US5174699A - Method for finishing gears via skiving - Google Patents

Method for finishing gears via skiving Download PDF

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Publication number
US5174699A
US5174699A US07/875,794 US87579492A US5174699A US 5174699 A US5174699 A US 5174699A US 87579492 A US87579492 A US 87579492A US 5174699 A US5174699 A US 5174699A
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Prior art keywords
tool
workpiece
flanks
profile
center distance
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US07/875,794
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Ingo Faulstich
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Gleason Pfauter Maschinenfabrik GmbH
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Hermann Pfauter GmbH and Co
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Priority to DE3915976 priority Critical
Priority to DE19893915976 priority patent/DE3915976C2/en
Priority to US52539090A priority
Application filed by Hermann Pfauter GmbH and Co filed Critical Hermann Pfauter GmbH and Co
Priority to US07/875,794 priority patent/US5174699A/en
Assigned to HERMANN PFAUTER GMBH & CO. reassignment HERMANN PFAUTER GMBH & CO. ASSIGNMENT OF ASSIGNORS INTEREST. Assignors: FAULSTICH, INGO, `
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Assigned to GLEASON-PFAUTER MASCHINENFABRIK GMBH reassignment GLEASON-PFAUTER MASCHINENFABRIK GMBH ASSIGNMENT OF ASSIGNORS INTEREST (SEE DOCUMENT FOR DETAILS). Assignors: HERMANN PFAUTER GMBH & CO.
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    • BPERFORMING OPERATIONS; TRANSPORTING
    • B23MACHINE TOOLS; METAL-WORKING NOT OTHERWISE PROVIDED FOR
    • B23FMAKING GEARS OR TOOTHED RACKS
    • B23F23/00Accessories or equipment combined with or arranged in, or specially designed to form part of, gear-cutting machines
    • B23F23/12Other devices, e.g. tool holders; Checking devices for controlling workpieces in machines for manufacturing gear teeth
    • B23F23/1237Tool holders
    • B23F23/1287Pinion shaper cutter holders
    • BPERFORMING OPERATIONS; TRANSPORTING
    • B23MACHINE TOOLS; METAL-WORKING NOT OTHERWISE PROVIDED FOR
    • B23FMAKING GEARS OR TOOTHED RACKS
    • B23F19/00Finishing gear teeth by other tools than those used for manufacturing gear teeth
    • B23F19/002Modifying the theoretical tooth flank form, e.g. crowning
    • BPERFORMING OPERATIONS; TRANSPORTING
    • B23MACHINE TOOLS; METAL-WORKING NOT OTHERWISE PROVIDED FOR
    • B23FMAKING GEARS OR TOOTHED RACKS
    • B23F19/00Finishing gear teeth by other tools than those used for manufacturing gear teeth
    • B23F19/002Modifying the theoretical tooth flank form, e.g. crowning
    • B23F19/007Modifying the theoretical tooth flank form, e.g. crowning using a gear-shaped tool
    • BPERFORMING OPERATIONS; TRANSPORTING
    • B23MACHINE TOOLS; METAL-WORKING NOT OTHERWISE PROVIDED FOR
    • B23FMAKING GEARS OR TOOTHED RACKS
    • B23F19/00Finishing gear teeth by other tools than those used for manufacturing gear teeth
    • B23F19/10Chamfering the end edges of gear teeth
    • B23F19/101Chamfering the end edges of gear teeth by planing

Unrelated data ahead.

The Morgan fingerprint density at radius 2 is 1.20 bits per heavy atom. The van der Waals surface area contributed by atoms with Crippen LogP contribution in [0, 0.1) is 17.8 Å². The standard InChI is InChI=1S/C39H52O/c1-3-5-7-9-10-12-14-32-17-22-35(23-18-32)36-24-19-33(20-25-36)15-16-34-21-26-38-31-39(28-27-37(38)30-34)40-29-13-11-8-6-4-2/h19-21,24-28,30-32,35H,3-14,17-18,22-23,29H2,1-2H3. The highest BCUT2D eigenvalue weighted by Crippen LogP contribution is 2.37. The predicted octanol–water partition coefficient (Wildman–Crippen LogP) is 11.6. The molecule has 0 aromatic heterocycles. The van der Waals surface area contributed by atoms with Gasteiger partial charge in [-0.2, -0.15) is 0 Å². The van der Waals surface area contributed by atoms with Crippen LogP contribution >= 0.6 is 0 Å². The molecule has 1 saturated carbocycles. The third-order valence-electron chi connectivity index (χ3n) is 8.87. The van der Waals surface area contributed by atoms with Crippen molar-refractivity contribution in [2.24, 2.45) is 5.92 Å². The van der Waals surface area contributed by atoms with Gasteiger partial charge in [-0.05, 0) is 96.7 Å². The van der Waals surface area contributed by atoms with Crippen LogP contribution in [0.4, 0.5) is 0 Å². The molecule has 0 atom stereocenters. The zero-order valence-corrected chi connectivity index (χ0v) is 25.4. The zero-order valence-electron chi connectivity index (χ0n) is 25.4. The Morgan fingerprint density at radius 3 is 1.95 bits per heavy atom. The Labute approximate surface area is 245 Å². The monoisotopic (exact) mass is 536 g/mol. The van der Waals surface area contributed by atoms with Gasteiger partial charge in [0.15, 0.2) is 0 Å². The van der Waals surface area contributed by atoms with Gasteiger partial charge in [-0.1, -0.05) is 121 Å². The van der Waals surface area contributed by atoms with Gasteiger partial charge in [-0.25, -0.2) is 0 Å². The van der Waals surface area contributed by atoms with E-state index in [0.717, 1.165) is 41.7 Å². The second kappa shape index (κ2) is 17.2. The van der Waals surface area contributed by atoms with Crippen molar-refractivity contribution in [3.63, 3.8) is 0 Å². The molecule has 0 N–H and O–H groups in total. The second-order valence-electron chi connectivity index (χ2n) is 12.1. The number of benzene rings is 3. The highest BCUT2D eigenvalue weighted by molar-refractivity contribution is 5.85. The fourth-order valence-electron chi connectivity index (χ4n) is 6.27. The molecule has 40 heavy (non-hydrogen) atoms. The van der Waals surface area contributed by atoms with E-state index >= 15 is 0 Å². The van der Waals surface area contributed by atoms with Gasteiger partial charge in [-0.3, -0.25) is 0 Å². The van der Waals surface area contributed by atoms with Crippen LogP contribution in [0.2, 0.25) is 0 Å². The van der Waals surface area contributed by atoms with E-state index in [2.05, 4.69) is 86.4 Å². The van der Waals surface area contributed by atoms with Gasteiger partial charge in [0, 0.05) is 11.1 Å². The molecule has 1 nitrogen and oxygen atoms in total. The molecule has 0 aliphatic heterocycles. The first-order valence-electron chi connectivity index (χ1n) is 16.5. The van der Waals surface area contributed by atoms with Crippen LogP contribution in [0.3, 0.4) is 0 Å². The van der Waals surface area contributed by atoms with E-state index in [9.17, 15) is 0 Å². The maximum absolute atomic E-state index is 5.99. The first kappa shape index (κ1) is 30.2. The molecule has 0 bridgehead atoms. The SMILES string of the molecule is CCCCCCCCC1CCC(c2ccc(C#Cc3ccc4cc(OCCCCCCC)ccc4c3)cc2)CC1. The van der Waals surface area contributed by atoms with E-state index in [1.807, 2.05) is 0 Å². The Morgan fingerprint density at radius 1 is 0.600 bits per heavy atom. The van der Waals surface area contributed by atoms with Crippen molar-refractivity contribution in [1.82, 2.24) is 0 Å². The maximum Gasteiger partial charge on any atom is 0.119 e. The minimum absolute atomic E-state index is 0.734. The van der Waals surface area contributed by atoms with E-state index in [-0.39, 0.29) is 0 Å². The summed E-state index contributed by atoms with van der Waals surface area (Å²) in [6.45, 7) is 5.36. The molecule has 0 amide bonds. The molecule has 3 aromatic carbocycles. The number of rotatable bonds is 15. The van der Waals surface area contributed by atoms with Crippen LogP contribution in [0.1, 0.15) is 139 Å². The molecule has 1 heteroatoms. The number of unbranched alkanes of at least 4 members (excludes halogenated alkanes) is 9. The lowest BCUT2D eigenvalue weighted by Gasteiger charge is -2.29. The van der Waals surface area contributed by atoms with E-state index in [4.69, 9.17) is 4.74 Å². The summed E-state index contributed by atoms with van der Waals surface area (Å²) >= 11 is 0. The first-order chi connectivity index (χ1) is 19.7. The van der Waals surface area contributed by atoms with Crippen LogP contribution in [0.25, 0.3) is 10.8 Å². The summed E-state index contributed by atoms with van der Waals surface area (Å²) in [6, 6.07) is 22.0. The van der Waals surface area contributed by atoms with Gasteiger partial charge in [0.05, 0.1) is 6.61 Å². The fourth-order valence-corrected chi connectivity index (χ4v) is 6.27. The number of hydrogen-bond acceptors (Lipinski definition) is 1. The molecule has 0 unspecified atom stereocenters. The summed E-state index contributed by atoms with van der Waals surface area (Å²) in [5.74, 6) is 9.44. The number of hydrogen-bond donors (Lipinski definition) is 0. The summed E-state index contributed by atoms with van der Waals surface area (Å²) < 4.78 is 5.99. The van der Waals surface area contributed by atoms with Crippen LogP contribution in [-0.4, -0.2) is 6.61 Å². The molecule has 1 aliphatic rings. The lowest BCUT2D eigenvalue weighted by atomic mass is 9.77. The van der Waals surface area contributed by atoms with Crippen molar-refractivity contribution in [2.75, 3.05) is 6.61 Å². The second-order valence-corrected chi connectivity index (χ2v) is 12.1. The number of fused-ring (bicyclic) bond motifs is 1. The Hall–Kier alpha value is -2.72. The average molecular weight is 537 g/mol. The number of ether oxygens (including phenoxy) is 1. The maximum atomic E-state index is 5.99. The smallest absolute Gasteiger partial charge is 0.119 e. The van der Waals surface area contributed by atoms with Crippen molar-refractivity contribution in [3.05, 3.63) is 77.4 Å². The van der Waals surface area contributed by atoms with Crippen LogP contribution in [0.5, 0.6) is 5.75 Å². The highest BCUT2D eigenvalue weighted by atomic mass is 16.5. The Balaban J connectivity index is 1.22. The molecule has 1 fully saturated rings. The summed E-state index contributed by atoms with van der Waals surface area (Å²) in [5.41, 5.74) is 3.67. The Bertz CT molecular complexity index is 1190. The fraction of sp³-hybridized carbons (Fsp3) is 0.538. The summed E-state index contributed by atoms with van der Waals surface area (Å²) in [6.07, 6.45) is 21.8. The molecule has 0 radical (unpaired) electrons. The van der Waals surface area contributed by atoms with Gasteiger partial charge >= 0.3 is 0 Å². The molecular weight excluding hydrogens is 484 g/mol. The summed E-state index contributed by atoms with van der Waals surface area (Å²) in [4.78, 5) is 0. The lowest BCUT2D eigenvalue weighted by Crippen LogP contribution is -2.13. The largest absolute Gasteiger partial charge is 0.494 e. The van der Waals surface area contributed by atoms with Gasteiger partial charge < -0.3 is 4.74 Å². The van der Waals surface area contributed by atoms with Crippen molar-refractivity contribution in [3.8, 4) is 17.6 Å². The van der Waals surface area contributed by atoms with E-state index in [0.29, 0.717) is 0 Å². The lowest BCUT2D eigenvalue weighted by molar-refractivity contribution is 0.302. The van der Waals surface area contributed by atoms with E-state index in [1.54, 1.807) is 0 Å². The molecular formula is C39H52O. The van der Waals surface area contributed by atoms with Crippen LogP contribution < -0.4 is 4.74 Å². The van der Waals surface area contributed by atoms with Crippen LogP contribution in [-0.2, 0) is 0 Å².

• BPERFORMING OPERATIONS; TRANSPORTING
    • B23MACHINE TOOLS; METAL-WORKING NOT OTHERWISE PROVIDED FOR
    • B23FMAKING GEARS OR TOOTHED RACKS
    • B23F5/00Making straight gear teeth involving moving a tool relatively to a workpiece with a rolling-off or an enveloping motion with respect to the gear teeth to be made
    • B23F5/12Making straight gear teeth involving moving a tool relatively to a workpiece with a rolling-off or an enveloping motion with respect to the gear teeth to be made by planing or slotting
    • B23F5/16Making straight gear teeth involving moving a tool relatively to a workpiece with a rolling-off or an enveloping motion with respect to the gear teeth to be made by planing or slotting the tool having a shape similar to that of a spur wheel or part thereof
    • B23F5/163Making straight gear teeth involving moving a tool relatively to a workpiece with a rolling-off or an enveloping motion with respect to the gear teeth to be made by planing or slotting the tool having a shape similar to that of a spur wheel or part thereof the tool and workpiece being in crossed axis arrangement, e.g. skiving, i.e. "Waelzschaelen"
    • YGENERAL TAGGING OF NEW TECHNOLOGICAL DEVELOPMENTS; GENERAL TAGGING OF CROSS-SECTIONAL TECHNOLOGIES SPANNING OVER SEVERAL SECTIONS OF THE IPC; TECHNICAL SUBJECTS COVERED BY FORMER USPC CROSS-REFERENCE ART COLLECTIONS [XRACs] AND DIGESTS
    • Y10TECHNICAL SUBJECTS COVERED BY FORMER USPC
    • Y10TTECHNICAL SUBJECTS COVERED BY FORMER US CLASSIFICATION
    • Y10T409/00Gear cutting, milling, or planing
    • Y10T409/10Gear cutting
    • Y10T409/101431Gear tooth shape generating
    • Y10T409/103816Milling with radial faced tool
    • Y10T409/103975Process
    • YGENERAL TAGGING OF NEW TECHNOLOGICAL DEVELOPMENTS; GENERAL TAGGING OF CROSS-SECTIONAL TECHNOLOGIES SPANNING OVER SEVERAL SECTIONS OF THE IPC; TECHNICAL SUBJECTS COVERED BY FORMER USPC CROSS-REFERENCE ART COLLECTIONS [XRACs] AND DIGESTS
    • Y10TECHNICAL SUBJECTS COVERED BY FORMER USPC
    • Y10TTECHNICAL SUBJECTS COVERED BY FORMER US CLASSIFICATION